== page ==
Thomas Jefferson Papers

From Thomas Jefferson to Thomas Mann Randolph, 4 March 1800

To Thomas Mann Randolph

Philadelphia Mar. 4. 1800.

Dear Sir

I wrote you last on the 17th. of February. since that I learn by a letter from Richmond that Martha is with her sister. my last letter from Eppington was of the 16th. of Feb. when Maria was hoped to be in fair way of speedy recovery. the continuance of the non inter-course law for another year and the landing of our commissioners at Lisbon, have placed the opening of the French market (where, at Bourdeaux tobo. was selling at 25 to 27. D. pr. Cwt Dec. 7.) at such a distance, that I thought it better to sell our tobo. at N. York. Remsen had informed me in January that no more than 6. D. could then be got for it, and it has been falling since; and Lieper offering to take it there at 6. D. payable in 60. days I struck with him; and thus ends this tragedy by which we have both lost so much. I observe Varina advertised. how does that matter stand? there have been no new failures here or at New York; but at Baltimore very great ones weekly. we are entirely without news of the further proceedings in Paris. Buonaparte seems to be given up by almost every one. the caucus election bill for President & V.P. will certainly pass the Senate, by the usual majority of 2. to 1. an amendment will be proposed to shew the sense of the minority. this may perhaps however be taken up by the other house with a better chance of success. in order to lessen the necessary loan, they put off building the 74s. a year, which with the saving by stopping enlistments, reduces the loan to 3½ millions; but whether even that can be got at 8. per cent is very doubtful. wheat is at 2.13 here and is likely to be very high through the year, as Europe will want generally. I think I shall fix my price with mr Higginbotham at about the middle of April. I have not heard how it is at Richmond. Key’s money was sent on to Richmond Jan. 30. yet on the 20th. of Feb. (3. weeks after) he seems not to have heard of it.—kiss all the little ones for me, and accept sincere & cordial salutations from

Your’s affectionately

Th: Jefferson

P.S. I wrote the preceding this morning, and on coming from Senate at 3. aclock I recieved your’s of Feb. 22. I had a consultation with mr Barnes this afternoon1 in order to press into service all our resources. there is in mr Jefferson’s hands about 400. D. of mr Short’s for which Barnes had an order. this perhaps we can let lie there awhile. I am not quite certain about it2 I had not taken Lieper’s note for the tobo. at New York. I shall now do it, and avail ourselves of it by discount, and it can be sent on about the 10th. inst. my part of it is 432. D. & yours 288. making 720. D. we can also discount mrs Key’s first instalment which is 148.485 & remit it to mr Jefferson; and as I know she does not immediately want it, I shall say nothing to her about it, as it can be replaced by some of your instalments in time. this shall all be done as quickly as the forms of the banks in cases of discount will admit, and I shall apprise mr Jefferson of it this evening, and enquire from him the precise sum he advances; that we may know what further needs, or can, be done. I put this letter under cover to him, as he will know whether to forward it to Eppington or Edgehill.—I have suffered great anxieties for Maria. her complaint seems to have been longer than any thing of the kind I have ever known. the system of physicking as subsidiary to the aid of surgery is very questionable. for every good effect it can produce, I am sure two bad ones will result. Adieu affectionately.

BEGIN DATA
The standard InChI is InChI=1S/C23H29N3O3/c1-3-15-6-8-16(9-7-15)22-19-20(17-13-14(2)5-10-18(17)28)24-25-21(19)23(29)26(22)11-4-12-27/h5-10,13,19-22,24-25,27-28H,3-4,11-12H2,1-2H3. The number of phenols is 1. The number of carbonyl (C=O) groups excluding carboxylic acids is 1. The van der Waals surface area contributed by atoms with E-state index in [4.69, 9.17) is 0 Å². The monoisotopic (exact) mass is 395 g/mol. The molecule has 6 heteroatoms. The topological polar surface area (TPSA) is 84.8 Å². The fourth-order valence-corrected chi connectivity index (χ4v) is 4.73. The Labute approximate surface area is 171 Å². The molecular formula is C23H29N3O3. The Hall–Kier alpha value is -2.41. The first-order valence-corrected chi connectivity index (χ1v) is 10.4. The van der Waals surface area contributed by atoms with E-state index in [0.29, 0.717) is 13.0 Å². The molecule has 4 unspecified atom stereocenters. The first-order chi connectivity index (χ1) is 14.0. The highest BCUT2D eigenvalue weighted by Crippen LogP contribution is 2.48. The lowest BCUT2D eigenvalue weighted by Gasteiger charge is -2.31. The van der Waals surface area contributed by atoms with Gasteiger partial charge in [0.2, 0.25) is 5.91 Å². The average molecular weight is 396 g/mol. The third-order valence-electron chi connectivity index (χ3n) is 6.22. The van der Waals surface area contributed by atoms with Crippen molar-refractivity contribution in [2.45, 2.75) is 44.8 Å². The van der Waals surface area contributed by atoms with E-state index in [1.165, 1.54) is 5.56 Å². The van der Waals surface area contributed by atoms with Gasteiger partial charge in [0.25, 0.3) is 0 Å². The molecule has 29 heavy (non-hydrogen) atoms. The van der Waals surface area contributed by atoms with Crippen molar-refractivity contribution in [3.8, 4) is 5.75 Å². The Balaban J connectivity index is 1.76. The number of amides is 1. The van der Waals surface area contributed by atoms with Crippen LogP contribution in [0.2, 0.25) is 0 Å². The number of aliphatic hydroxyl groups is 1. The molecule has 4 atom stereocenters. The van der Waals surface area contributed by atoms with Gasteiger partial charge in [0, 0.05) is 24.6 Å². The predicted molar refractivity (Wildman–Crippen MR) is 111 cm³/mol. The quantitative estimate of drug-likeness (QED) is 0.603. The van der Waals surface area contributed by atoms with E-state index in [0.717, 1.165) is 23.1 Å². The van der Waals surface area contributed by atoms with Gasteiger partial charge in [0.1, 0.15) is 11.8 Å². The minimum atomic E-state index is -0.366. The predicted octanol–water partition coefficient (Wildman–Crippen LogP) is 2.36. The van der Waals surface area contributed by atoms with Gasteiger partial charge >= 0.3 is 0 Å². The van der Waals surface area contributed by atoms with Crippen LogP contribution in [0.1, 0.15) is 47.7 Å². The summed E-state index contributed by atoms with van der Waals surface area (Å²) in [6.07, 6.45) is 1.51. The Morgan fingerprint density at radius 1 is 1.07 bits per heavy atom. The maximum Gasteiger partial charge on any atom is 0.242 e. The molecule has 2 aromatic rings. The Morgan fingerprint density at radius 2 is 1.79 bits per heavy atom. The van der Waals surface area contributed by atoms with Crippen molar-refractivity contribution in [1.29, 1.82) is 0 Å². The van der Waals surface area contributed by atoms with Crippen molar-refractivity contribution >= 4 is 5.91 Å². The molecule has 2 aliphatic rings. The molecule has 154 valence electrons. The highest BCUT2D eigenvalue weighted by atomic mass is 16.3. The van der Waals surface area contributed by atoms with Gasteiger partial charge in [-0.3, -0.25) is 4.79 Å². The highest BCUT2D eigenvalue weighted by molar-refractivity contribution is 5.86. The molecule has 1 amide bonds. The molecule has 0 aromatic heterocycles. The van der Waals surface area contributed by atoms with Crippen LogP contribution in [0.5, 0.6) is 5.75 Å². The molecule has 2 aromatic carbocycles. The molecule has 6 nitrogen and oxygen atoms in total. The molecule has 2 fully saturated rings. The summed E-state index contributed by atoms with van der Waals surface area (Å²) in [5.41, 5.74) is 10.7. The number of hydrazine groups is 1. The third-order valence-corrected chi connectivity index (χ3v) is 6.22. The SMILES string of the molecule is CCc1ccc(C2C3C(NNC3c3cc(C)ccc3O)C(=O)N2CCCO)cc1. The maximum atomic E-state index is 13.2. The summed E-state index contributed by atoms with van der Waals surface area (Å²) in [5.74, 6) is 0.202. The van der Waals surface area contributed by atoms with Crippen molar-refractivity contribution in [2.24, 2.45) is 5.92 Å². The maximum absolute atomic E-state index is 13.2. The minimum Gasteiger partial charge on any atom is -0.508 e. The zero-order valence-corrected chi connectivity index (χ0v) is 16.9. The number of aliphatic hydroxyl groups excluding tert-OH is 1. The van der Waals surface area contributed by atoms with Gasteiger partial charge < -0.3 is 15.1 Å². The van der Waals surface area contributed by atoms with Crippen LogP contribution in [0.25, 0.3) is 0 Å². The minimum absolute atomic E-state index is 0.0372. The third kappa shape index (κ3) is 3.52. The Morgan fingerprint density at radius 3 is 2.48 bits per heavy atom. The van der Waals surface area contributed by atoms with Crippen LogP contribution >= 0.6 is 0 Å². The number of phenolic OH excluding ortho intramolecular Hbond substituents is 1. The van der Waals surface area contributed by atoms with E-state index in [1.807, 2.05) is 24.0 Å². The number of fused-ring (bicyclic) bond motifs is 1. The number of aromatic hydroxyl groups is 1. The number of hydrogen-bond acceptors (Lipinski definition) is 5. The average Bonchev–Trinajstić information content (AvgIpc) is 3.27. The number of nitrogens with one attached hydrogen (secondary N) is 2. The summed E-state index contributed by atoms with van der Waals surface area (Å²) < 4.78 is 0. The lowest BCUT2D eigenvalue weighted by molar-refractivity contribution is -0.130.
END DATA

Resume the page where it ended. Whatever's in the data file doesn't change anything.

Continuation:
RC (DLC); with postscript on verso. PrC (MHi); in ink at foot of text: “Randolph TM.” Enclosed in TJ to George Jefferson, 4 Mch. 1800.

A letter from Richmond: George Jefferson to TJ, 24 Feb.

1Preceding two words interlined.

2Preceding sentence interlined.

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